Colombian Drug Kingpin 'Crazy Berrara' Captured

This week brought news of the arrest of Colombia's "last great drug kingpin." Renee Montagne talks to to former U.S. Ambassador to Colombia Myles Frechette about the capture of drug lord Daniel "El Loco" Barrera in neighboring Venezuela.

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STEVE INSKEEP, HOST:

It's MORNING EDITION from NPR News. Good morning. I'm Steve Inskeep.

RENEE MONTAGNE, HOST:

And I'm Renee Montagne.

This week brought news of the arrest of Colombia's last great drug kingpin. That's how the president of Colombia described Daniel Barrera, commonly known as El Loco. He was captured in neighboring Venezuela with the help of the U.S. Drug Enforcement Agency, the CIA, and Britain's MI6. To get the story of the infamous Loco, we turn to Myles Frechette, who was the U.S. ambassador to Colombia during the Clinton administration.

MYLES FRECHETTE: You know, in Colombia, if you're a really big criminal, you begin to acquire a cult status, you know. Pablo Escobar had one. It's a little bit like what happened with Clyde Barrow and Bonnie and Clyde here in this country. You know, you just become a criminal, but you do nice things occasionally for poor people and the poor people remember you that way.

MONTAGNE: And he got the moniker El Loco because?

FRECHETTE: Well, it could be for several reasons. El Loco is used in Latin America in many different ways. There's a spectrum. You could be just kind of a goofy guy or you could be a guy who has a lot of guts and takes crazy chances, or you could be some sort of a pathological killer who has no problem about walking into a room full of people and shooting everybody dead. Hard to say. But it's, you know, you've got take it seriously when somebody's called El Loco.

MONTAGNE: There wasn't one moment - one moment when he did in fact walk into a room and shoot everybody dead?

FRECHETTE: Not that I know of. But he might've, because he is responsible for a lot of deaths in the areas that he operated in.

MONTAGNE: How much power did he have? How important to the drug trade was he? And also, you know, how important to the drugs, cocaine in particular, getting to the U.S.?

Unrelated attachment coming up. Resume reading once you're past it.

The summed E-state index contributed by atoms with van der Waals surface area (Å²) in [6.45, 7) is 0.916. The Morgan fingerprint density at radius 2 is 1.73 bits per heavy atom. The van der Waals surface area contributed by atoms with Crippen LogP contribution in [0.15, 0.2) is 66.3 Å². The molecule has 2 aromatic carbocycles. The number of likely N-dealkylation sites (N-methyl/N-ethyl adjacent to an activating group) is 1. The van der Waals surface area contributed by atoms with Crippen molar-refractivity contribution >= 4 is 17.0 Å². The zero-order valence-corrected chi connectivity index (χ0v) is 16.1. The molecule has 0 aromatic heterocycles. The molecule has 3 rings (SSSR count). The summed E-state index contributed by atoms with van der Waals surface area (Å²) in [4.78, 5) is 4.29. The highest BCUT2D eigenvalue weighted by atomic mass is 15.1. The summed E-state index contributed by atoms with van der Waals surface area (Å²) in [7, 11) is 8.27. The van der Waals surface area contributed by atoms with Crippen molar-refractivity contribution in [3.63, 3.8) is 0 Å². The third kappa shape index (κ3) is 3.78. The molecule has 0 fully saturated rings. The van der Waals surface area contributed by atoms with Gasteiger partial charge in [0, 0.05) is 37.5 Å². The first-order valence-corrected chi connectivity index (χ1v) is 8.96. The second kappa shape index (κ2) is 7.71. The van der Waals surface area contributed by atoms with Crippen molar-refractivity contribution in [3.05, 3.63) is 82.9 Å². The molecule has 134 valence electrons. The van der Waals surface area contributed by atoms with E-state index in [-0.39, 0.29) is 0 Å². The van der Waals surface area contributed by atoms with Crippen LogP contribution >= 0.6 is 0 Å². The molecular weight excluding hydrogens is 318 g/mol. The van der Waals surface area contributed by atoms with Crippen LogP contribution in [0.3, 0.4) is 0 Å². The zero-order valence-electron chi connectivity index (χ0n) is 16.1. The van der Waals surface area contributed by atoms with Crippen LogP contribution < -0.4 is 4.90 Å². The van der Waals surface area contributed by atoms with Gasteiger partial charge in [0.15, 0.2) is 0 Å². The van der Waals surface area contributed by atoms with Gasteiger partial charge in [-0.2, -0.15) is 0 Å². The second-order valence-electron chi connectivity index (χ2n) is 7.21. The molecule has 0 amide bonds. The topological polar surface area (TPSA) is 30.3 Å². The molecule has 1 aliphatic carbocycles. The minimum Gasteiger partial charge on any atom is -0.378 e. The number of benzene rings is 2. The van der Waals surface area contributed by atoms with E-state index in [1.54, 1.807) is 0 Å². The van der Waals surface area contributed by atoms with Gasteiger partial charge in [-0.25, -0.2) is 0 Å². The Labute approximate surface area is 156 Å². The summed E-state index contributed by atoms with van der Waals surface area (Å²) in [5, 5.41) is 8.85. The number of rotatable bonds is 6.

FRECHETTE: Well, he was a very important guy in the sense that he had connections everywhere - Mexico he worked with the Sinaloa cartel and others, the Zetas. And he knew how to get cocaine from Colombia to Mexico. And then the Mexicans brought it up to the United States.

You know, if you talk to the drug czar's office, the Office of National Drug Control Policy, they'll tell you that cocaine use is down in the United States. And that's true. But it's still a considerable amount and the street value of it is very high.

But it's a big blow to the narcos. A big blow in the sense that here was a guy you could trust. If you were a Mexican drug dealer, this guy would tell you, I'll get the shipment to you by so many hundreds of kilos and on such and such a day he'd do it.

MONTAGNE: Now, I've read that one reason that it was so hard to catch Barrera was that he'd had plastic surgeries to change his appearance.

FRECHETTE: Well, you know, in the last few weeks, apparently, he had the sense that people were watching him. He stuck his fingers in acid to burn off his fingerprints. And even though he may have had a lot of plastic surgery, I've looked at pictures of El Loco over the last two days and he doesn't look too different from pictures taken five years ago. Sure, there are minor differences.

But one of the things he used to do, for example, was to get liposuction, because he was a fat guy. He liked to eat a lot. He'd have liposuction and bypass surgery. And he'd lose weight. But then, you know, he was so stressed out that he quickly gained the weight back by eating. So, you know, I'm not sure it did him a lot of good.

MONTAGNE: So he was caught in Venezuela, which is itself interesting, because it is surprising to hear of close cooperation like this between the CIA, the DEA - the U.S., basically - and Venezuela, with Hugo Chavez so much not, you know, friendly particularly to the U.S.

FRECHETTE: Here's the way it works. You know, Hugo Chavez permits drug smuggling through his country. I'm not sure he makes money off it, but a lot of people in the police and the army make money out of allowing small planes to land on Venezuelan soil and then heading north.

And just the other day the U.S. government released a list of countries that are not cooperating in the fight against drugs, and Venezuela was on the list; so was Bolivia, Myanmar.

And you know, Chavez is facing elections on the 7th of October. And he's not doing so well in the polls. I mean people still think he'll win, but it's a lot closer than anybody thought.

So this is very important to Chavez. I mean this is something he's going to be able to trumpet about. He can say, you know, just last week the United States said that I was not cooperating on drugs. Well, I'm here to tell you I just turned one over, a big one.

INSKEEP: Thank you very much for joining us.

FRECHETTE: Thank you, Renee.

MONTAGNE: Talking to us about the arrest of the drug lord known as El Loco, Myles Frechette, a former U.S. ambassador to Colombia.

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